The Clinical Need
BKIN developed KINARM Standard Tests to address one of the most urgent issues in the management of brain injury and disease: the lack of objective assessment.
Clinician scientists have always used their keen perception of human behavior to identify neurological impairments, and help diagnose brain disorders. A clinician will look at how a patient moves and interacts with them during a standard neurological exam. However to assess these functions, the clinician must rely heavily on their subjective estimate of the patient’s ability to perform behaviors that represent various functions. For example, to test visuomotor coordination, the clinician assesses the ability of a patient to touch their nose and then the clinician’s finger. The test is scored on a three point scale ( 0, 1 or 2) – a necessarily coarse ordinal score to ensure reliability. Unfortunately, such coarseness makes it difficult to identify subtle changes in sensorimotor function, such as small delays in reaction or increases in movement variability. This coarseness leads to floor and ceiling effects in the scoring system. It is widely recognized in the literature that ineffective scoring systems represent a significant barrier to the development of new therapies.
The result is a vicious circle between neurological assessment and neurorehabilitation: the lack of sensitive tools to quantify dysfunction makes demonstrating the effectiveness of novel therapeutic approaches difficult. Similarly, limited improvement by existing treatments, as measured by current assessment tools, implies no need for better assessment tools (Scott and Dukelow, 2011).
BKIN has addressed this need by developing KINARM Labs that are objective, quantitative and sensitive to change. Driven by our suite of standardized protocols and analyses called KINARM Standard Tests, KINARM Labs are providing clinician scientists around the world with advanced instrumentation to explore a range of issues on brain injuries and disease. We are fortunate to be able to profile here some of the research questions being addressed.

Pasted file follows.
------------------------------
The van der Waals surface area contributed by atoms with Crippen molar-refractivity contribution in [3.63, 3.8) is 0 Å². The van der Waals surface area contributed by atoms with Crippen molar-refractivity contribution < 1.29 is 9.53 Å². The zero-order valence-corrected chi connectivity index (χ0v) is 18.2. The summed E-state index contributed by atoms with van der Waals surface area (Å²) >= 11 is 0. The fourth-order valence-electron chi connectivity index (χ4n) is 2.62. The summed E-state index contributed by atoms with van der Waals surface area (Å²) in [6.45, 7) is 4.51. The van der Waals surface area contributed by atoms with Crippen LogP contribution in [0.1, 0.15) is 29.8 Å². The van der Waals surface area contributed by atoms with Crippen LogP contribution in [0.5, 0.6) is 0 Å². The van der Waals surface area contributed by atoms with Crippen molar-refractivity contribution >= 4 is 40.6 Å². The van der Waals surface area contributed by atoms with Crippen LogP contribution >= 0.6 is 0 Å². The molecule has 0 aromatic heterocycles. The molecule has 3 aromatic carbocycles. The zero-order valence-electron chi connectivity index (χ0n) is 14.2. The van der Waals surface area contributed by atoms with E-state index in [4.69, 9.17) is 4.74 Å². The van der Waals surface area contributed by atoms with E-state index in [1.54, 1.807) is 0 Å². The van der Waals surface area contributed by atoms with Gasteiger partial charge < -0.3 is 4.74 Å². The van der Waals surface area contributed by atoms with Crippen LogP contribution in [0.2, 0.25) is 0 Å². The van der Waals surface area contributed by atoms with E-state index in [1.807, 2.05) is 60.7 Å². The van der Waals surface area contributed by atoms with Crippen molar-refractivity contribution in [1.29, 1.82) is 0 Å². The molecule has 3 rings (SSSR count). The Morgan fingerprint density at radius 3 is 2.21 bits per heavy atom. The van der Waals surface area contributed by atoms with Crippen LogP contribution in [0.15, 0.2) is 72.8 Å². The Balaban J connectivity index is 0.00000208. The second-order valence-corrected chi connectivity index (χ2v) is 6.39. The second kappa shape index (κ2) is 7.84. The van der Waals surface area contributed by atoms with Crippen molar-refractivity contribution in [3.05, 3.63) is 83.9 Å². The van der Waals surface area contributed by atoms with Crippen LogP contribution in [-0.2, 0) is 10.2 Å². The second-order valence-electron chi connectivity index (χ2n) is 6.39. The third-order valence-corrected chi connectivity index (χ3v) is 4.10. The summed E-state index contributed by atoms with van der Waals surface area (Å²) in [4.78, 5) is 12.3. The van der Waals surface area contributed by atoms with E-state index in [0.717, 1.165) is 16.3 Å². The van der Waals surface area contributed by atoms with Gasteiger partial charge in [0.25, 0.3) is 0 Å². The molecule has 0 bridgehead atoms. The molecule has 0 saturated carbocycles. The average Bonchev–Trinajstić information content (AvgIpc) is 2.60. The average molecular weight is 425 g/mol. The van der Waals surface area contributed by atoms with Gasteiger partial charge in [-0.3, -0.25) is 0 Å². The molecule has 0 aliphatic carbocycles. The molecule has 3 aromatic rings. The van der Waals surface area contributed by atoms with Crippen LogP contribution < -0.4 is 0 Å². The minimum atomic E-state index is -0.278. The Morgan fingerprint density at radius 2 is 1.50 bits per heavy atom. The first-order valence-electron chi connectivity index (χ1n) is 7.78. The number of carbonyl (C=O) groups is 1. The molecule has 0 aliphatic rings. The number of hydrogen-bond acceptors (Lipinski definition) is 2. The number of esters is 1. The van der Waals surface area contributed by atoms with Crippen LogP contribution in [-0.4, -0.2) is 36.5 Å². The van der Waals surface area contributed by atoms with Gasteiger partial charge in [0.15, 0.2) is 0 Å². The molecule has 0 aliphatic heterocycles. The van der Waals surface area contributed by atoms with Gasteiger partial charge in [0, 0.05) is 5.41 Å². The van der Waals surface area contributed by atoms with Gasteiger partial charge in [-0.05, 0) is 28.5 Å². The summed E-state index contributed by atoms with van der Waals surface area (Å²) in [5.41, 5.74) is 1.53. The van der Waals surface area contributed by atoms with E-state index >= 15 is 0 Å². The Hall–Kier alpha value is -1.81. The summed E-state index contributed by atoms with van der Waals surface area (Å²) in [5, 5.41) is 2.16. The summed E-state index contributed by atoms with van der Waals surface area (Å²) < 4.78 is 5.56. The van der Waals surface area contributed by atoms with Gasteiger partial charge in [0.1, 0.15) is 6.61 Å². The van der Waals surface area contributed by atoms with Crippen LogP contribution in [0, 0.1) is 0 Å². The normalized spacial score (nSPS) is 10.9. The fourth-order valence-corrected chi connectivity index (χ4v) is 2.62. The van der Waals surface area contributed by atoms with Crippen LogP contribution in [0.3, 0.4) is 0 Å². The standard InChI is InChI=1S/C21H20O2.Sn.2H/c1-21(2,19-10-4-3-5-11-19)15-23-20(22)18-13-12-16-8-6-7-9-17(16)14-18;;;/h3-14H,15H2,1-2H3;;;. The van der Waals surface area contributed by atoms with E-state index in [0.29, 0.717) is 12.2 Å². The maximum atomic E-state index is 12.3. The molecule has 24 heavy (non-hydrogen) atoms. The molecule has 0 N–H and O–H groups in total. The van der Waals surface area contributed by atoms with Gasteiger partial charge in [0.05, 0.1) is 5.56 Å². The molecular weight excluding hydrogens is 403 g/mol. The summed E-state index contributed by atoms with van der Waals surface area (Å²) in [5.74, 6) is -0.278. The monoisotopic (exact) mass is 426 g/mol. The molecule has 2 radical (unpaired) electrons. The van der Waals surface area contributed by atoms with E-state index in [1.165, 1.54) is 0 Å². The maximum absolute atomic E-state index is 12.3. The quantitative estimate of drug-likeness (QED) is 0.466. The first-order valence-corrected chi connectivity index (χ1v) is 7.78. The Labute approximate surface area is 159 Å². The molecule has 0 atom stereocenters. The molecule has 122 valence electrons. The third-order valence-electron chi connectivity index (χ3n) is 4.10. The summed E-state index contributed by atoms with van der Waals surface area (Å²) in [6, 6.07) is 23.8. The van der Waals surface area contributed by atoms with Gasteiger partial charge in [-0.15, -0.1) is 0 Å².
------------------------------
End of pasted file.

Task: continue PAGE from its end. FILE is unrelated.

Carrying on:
Stroke/Acquired Brain Injury
KINARM Labs have enabled dozens of publications conducting research into the identification and quantification of neurological impairments arising from stroke and traumatic brain injury. These have been recently recognized by the 2016 AHA Guidelines for Stroke Recovery (Winstein et al, 2016). Studies are also underway in stroke drug development, quantifying impairments in cardiac arrest, identification of deficits in transient ischemic attack and sport concussion.
Pediatric Brain Injury
Application of KINARM Labs range from identification of sensorimotor deficits in Fetal Alcohol Disorder, to return to play decisions in sport concussion, to quantification of deficits for subjects with cerebral palsy. Recently, Dr. Adam Kirton of Alberta Children’s Hospital released this video report on his work with proprioceptive deficits in children with CP.
KINARM Exoskeleton Lab has enabled significant research on cerebellar disorders. New applications for KINARM Labs are emerging in the identification of pre-symptomatic deficits related to Alzheimer’s, quantification of sensorimotor deficits in ALS and development of new drug therapies for Parkinson’s.
Dr. Catherine Mercier (CIRRIS, l’Université Laval) is using the KINARM in various populations suffering from chronic pain (complex regional pain syndrome, fibromyalgia, spinal cord injury) to study how pain affects body perception and sensorimotor performance.
More information coming soon!
Clinical Research Sites
KINARM Labs have been used at top-tier clinical research sites for over a decade.